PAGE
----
THE NEW YORK TIMES BESTSELLER NOW A MAJOR TV SERIES starring Pierce
Brosnan and co-written by Philipp Meyer The critically acclaimed,
New York Times-bestselling epic, a saga of land, blood and power,
follows the rise of one unforgettable Texas family from the
Comanche raids of the 1800s to the oil booms of the 20th century.
Eli McCullough is just twelve years old when a marauding band of
Comanche storm his Texas homestead, brutally murder his mother and
sister and take him captive. Despite their torture and cruelty, Eli
- against all odds - adapts to life with the Comanche, learning
their ways and language, taking on a new name, finding a place as
the adopted son of the band's chief and fighting their wars against
not only other Indians but white men too, which complicates his
sense of loyalty, his promised vengeance and his very understanding
of self. But when disease, starvation and westward expansion
finally decimate the Comanche, Eli is left alone in a world in
which he belongs nowhere, neither white nor Indian, civilized nor
fully wild. Deftly interweaving Eli's story with those of his son
Peter and his great-granddaughter JA, The Son maps the legacy of
Eli's ruthlessness, his drive to power and his lifelong status as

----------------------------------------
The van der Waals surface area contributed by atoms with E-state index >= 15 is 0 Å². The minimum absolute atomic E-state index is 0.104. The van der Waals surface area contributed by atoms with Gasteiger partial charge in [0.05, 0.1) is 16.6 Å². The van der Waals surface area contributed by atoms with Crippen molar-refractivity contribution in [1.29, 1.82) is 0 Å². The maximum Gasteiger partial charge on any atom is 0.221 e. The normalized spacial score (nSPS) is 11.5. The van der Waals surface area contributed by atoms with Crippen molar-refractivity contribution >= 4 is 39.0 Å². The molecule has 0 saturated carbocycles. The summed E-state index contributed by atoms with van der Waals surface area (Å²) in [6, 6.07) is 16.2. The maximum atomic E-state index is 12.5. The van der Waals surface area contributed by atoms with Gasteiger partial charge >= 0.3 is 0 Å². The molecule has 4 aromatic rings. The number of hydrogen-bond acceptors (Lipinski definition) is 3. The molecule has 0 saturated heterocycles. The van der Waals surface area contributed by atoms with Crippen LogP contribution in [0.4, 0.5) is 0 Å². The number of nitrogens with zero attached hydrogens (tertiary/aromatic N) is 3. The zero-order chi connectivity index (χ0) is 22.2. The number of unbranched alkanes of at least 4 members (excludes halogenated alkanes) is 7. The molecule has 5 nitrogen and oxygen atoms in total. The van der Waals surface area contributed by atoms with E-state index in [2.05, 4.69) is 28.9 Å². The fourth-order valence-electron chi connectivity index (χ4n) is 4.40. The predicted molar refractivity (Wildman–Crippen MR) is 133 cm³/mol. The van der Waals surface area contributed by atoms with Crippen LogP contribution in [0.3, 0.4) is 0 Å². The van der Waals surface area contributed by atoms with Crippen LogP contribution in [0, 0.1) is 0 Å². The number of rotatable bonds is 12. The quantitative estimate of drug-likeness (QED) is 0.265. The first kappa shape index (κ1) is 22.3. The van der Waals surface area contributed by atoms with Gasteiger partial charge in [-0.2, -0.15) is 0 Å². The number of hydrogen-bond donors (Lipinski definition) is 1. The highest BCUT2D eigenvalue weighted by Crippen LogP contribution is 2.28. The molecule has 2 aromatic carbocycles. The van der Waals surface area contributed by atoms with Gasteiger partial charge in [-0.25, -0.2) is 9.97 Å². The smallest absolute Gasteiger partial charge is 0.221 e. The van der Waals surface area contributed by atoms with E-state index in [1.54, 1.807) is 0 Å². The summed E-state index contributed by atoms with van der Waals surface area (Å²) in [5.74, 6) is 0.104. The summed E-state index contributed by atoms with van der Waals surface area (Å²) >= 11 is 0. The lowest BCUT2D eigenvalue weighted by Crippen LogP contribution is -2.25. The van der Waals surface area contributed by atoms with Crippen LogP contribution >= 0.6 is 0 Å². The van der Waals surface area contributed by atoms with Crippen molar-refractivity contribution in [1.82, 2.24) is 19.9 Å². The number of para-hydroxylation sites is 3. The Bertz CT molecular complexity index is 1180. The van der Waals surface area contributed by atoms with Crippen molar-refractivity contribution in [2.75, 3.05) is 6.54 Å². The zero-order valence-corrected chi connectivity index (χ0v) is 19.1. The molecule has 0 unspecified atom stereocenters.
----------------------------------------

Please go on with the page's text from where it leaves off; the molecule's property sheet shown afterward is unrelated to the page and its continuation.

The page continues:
an outsider, even as the McCullough family rises to become one of
the richest in Texas, a ranching and oil dynasty that is as
resilient and dangerous as the land they claim. Yet, like all
empires, the McCulloughs must eventually face the consequences of
their choices. Panoramic, deeply evocative and utterly
transporting, The Son is a masterpiece American novel - part epic
of Texas, part classic coming-of-age story - that combines the
narrative prowess of Larry McMurtry with the knife-edge sharpness
of Cormac McCarthy. 'Stunning ... a book that for once really does
deserve to be called a masterpiece' Kate Atkinson 'Magnificent ...
McCarthy's Border Trilogy is a point of reference, as is There Will
Be Blood, but it is not fanciful to be reminded of certain passages
from Moby-Dick - it's that good'The Times 'Brilliant ... a
wonderful novel' Lionel Shriver
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